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but the name of anabaptists, and in some ancient opinions that have been unanimously embraced by all the members of that sect. All the refined anabaptists are the rigid followers of Simon Menno, and steadfastly maintain, though not all with the same degree of severity and rigour, the sentiments of their chief on the following points: the human nature of Christ; the obligation that binds us to wash the feet of strangers in consequence of our Saviour's command; the necessity of excommunicating and of avoiding, as one would do the plague, not only avowed sinners, but also those who depart, even in some light instances, from the simplicity of their ancestors, and are tainted with any appearance of evil; the contempt that is due to human learning, and other matters of less moment. It is however to be observed that, in our times, some of the congregations of this refined sect have been gradually departing from this austere system, and are proceeding, though with a slow pace, toward the opinions and discipline of the more moderate anabaptists.
I. All these anabaptists adopt a form of ecclesiastical The external government and discipline, that is administered by
three distinct orders of persons. The first order
is that of the bishops or presbyters, who always preside in the consistory, and are alone invested with the power of administering the sacraments of baptism and the Lord's supper. The second is that of the teachers, who are set apart for the purposes of public instruction, and the celebration of divine worship. The third comprehends the deacons, who are chosen out of both sexes. These three orders compose the consistory, or council, by which the church is governed. All matters of importance are proposed, examined, and decided, in the meetings of the brethren. The ministers are elected to their holy office by their suffrages, and are all, the deacons excepted, installed by public prayers, attended with imposition of hands.
v. Among the inferior sects of the rigid anabaptists, the The Uckowal. most considerable is that which passes under the
denomination of Uckewallists, and is so called after its founder Uke Walles, a native of Friesland. This rustic, rigid, and ignorant sectary, not only exhorted his
form of the Mennonite church.
i See a German work, entitled Nachrichten von dem gegenwardigen Zustande der Menoniten, by Rues, 1743,
followers to maintain the primitive and austere doctrine of Menno, without suffering it to be softened or altered in the smallest degree, but also took it into his head to propagate, jointly with another innovator, named John Leus, in the year 1637, a singular opinion concerning the salvation of Judas, and the rest of Christ's murderers. To give an air of plausibility to the favourable opinion he entertained concerning the eternal state of this arch apostate, he invented the following odd hypothesis, “ That the period of time that extended from the birth of Christ to the descent of the Holy Ghost, and was, as it were, the distinctive term that separated the Jewish from the Christian dispensation, was a time of deep ignorance and darkness, during which the Jews were void of light, and entirely destitute of divine succour; and that of consequence, the sins and enormities that were committed during this interval were in a great measure excusable, and could not merit the severest displays of the divine justice.” This idle fiction met with no indulgence, either from the Mennonites on the one hand, or from the magistrates of Groningen on the other; for the former excluded its inventor from their communion, and the latter banished him from their city. He fixed his residence in the adjacent province of East Friesland, and there drew after him a considerable number of disciples, whose descendants still subsist in the neighbourhood of Groningen, Friesland, and also in Lithuania and Prussia, and have their own religious assemblies, separate from those of the other Mennonites. As they have little intercourse with any but those of their own communion, it is not an easy matter to know, with certainty, whether they persevere in the singular opinion that proved so detrimental to the interest of their leader. It is at least certain, that they follow scrupulously the steps of their original founder Menno, and exhibit a lively image of the primitive manners and constitution of the Mennonites. They rebaptize all those who leave other Christian churches to embrace their communion. Their apparel is mean beyond expression, and they avoid every thing that has the most distant appearance of elegance or ornament. They let their beards grow to an enormous length; their hair, uncombed, lies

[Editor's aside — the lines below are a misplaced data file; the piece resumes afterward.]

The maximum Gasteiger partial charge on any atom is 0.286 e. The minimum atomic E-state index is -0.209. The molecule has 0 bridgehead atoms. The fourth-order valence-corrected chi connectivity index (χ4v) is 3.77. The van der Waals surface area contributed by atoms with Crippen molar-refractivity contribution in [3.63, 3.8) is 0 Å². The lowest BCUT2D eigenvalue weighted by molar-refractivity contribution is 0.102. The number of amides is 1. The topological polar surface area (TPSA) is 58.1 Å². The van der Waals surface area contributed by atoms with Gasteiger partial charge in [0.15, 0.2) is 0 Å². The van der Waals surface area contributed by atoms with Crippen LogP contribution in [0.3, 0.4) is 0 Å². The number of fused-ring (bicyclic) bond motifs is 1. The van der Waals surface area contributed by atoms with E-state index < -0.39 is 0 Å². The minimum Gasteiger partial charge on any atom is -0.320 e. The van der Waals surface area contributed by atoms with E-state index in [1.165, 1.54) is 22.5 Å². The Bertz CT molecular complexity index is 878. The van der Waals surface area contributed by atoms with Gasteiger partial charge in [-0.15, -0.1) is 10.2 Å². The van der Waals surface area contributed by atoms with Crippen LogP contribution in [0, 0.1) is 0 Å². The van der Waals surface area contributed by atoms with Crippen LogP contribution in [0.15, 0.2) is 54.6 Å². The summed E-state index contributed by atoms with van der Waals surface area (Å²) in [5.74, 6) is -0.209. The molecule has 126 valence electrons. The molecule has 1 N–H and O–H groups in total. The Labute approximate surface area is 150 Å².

in a disorderly manner on their shoulders ; their countenances are marked with the strongest lines of
dejection and melancholy; and their habitations and household furniture are such as are only fitted to answer the demands of mere necessity. Such, moreover, is the severity of their discipline, that any member of their community, who departs in the smallest instance from this austere rule, is immediately excluded froni the society, and avoided by all the brethren as a public pest. Their inspectors or bishops, whom they distinguish from the ministers, whose office is to preach and instruct, are chosen by an assembly composed of all the congregations of the sect. The ceremony of washing the feet of strangers, who come within the reach of their hospitality, is looked upon by them as a rite of divine institution. We shall not enlarge upon the other circumstances of their ritual, but only observe, that they prevent all attempts to alter or modify their religious discipline, by preserving their people from every thing that bears the remotest aspect of learning and science; from whatever, in a word, might have a tendency to enlighten their devout ignorance.